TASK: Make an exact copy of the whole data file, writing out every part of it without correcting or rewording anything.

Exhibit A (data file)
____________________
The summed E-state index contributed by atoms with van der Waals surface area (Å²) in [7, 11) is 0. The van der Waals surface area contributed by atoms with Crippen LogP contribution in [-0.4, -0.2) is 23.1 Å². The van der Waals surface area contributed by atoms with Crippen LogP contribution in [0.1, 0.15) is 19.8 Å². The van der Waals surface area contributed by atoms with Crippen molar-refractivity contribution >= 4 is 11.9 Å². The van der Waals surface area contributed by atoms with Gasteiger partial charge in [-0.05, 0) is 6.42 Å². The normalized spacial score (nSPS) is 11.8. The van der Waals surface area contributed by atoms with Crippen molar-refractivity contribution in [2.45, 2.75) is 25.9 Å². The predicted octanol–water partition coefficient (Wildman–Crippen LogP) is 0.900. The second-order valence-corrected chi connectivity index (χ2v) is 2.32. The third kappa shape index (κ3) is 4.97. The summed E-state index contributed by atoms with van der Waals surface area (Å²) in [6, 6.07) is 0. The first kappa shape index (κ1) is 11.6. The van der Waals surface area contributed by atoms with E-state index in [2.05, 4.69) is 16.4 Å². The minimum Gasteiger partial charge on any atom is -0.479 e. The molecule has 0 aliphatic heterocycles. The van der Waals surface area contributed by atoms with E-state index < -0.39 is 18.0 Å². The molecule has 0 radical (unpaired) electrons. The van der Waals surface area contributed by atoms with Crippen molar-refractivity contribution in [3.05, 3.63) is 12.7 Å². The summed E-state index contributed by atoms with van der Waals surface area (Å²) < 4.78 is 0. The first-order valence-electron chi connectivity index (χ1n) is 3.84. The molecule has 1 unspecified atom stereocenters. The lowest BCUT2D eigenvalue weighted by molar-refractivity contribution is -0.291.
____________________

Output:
The summed E-state index contributed by atoms with van der Waals surface area (Å²) in [7, 11) is 0. The van der Waals surface area contributed by atoms with Crippen LogP contribution in [-0.4, -0.2) is 23.1 Å². The van der Waals surface area contributed by atoms with Crippen LogP contribution in [0.1, 0.15) is 19.8 Å². The van der Waals surface area contributed by atoms with Crippen molar-refractivity contribution >= 4 is 11.9 Å². The van der Waals surface area contributed by atoms with Gasteiger partial charge in [-0.05, 0) is 6.42 Å². The normalized spacial score (nSPS) is 11.8. The van der Waals surface area contributed by atoms with Crippen molar-refractivity contribution in [2.45, 2.75) is 25.9 Å². The predicted octanol–water partition coefficient (Wildman–Crippen LogP) is 0.900. The second-order valence-corrected chi connectivity index (χ2v) is 2.32. The third kappa shape index (κ3) is 4.97. The summed E-state index contributed by atoms with van der Waals surface area (Å²) in [6, 6.07) is 0. The first kappa shape index (κ1) is 11.6. The van der Waals surface area contributed by atoms with E-state index in [2.05, 4.69) is 16.4 Å². The minimum Gasteiger partial charge on any atom is -0.479 e. The molecule has 0 aliphatic heterocycles. The van der Waals surface area contributed by atoms with E-state index < -0.39 is 18.0 Å². The molecule has 0 radical (unpaired) electrons. The van der Waals surface area contributed by atoms with Crippen molar-refractivity contribution in [3.05, 3.63) is 12.7 Å². The summed E-state index contributed by atoms with van der Waals surface area (Å²) < 4.78 is 0. The first-order valence-electron chi connectivity index (χ1n) is 3.84. The molecule has 1 unspecified atom stereocenters. The lowest BCUT2D eigenvalue weighted by molar-refractivity contribution is -0.291.